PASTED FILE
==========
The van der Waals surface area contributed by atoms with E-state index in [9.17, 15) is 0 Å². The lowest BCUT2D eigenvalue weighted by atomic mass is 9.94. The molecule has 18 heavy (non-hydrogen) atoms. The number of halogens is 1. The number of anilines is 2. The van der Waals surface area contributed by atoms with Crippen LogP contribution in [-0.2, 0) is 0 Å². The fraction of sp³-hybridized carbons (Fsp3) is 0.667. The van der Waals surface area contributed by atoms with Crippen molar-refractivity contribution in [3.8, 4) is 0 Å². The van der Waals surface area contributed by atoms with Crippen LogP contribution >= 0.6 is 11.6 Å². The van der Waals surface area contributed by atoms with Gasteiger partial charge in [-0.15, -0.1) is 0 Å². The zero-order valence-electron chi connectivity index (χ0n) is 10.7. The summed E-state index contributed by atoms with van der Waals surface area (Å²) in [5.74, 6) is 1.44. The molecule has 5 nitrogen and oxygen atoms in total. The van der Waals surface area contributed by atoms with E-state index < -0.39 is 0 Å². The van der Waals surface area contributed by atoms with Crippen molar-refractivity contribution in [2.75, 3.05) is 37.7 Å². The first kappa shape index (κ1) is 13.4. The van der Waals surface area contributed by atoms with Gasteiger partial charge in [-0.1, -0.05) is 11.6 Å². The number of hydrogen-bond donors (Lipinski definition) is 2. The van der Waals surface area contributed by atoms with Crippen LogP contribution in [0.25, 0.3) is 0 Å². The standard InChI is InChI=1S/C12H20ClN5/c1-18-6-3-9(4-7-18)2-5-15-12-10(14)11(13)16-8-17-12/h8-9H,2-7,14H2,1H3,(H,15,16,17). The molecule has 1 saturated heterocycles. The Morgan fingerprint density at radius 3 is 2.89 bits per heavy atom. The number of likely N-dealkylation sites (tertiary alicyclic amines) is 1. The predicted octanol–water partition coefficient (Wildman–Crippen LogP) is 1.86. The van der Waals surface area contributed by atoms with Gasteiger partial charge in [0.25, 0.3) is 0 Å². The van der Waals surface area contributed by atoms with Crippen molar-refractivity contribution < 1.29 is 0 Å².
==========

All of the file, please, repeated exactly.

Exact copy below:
The van der Waals surface area contributed by atoms with E-state index in [9.17, 15) is 0 Å². The lowest BCUT2D eigenvalue weighted by atomic mass is 9.94. The molecule has 18 heavy (non-hydrogen) atoms. The number of halogens is 1. The number of anilines is 2. The van der Waals surface area contributed by atoms with Crippen LogP contribution in [-0.2, 0) is 0 Å². The fraction of sp³-hybridized carbons (Fsp3) is 0.667. The van der Waals surface area contributed by atoms with Crippen molar-refractivity contribution in [3.8, 4) is 0 Å². The van der Waals surface area contributed by atoms with Crippen LogP contribution >= 0.6 is 11.6 Å². The van der Waals surface area contributed by atoms with Gasteiger partial charge in [-0.15, -0.1) is 0 Å². The zero-order valence-electron chi connectivity index (χ0n) is 10.7. The summed E-state index contributed by atoms with van der Waals surface area (Å²) in [5.74, 6) is 1.44. The molecule has 5 nitrogen and oxygen atoms in total. The van der Waals surface area contributed by atoms with E-state index < -0.39 is 0 Å². The van der Waals surface area contributed by atoms with Crippen molar-refractivity contribution in [2.75, 3.05) is 37.7 Å². The first kappa shape index (κ1) is 13.4. The van der Waals surface area contributed by atoms with Gasteiger partial charge in [-0.1, -0.05) is 11.6 Å². The number of hydrogen-bond donors (Lipinski definition) is 2. The van der Waals surface area contributed by atoms with Crippen LogP contribution in [0.25, 0.3) is 0 Å². The standard InChI is InChI=1S/C12H20ClN5/c1-18-6-3-9(4-7-18)2-5-15-12-10(14)11(13)16-8-17-12/h8-9H,2-7,14H2,1H3,(H,15,16,17). The molecule has 1 saturated heterocycles. The Morgan fingerprint density at radius 3 is 2.89 bits per heavy atom. The number of likely N-dealkylation sites (tertiary alicyclic amines) is 1. The predicted octanol–water partition coefficient (Wildman–Crippen LogP) is 1.86. The van der Waals surface area contributed by atoms with Gasteiger partial charge in [0.25, 0.3) is 0 Å². The van der Waals surface area contributed by atoms with Crippen molar-refractivity contribution < 1.29 is 0 Å².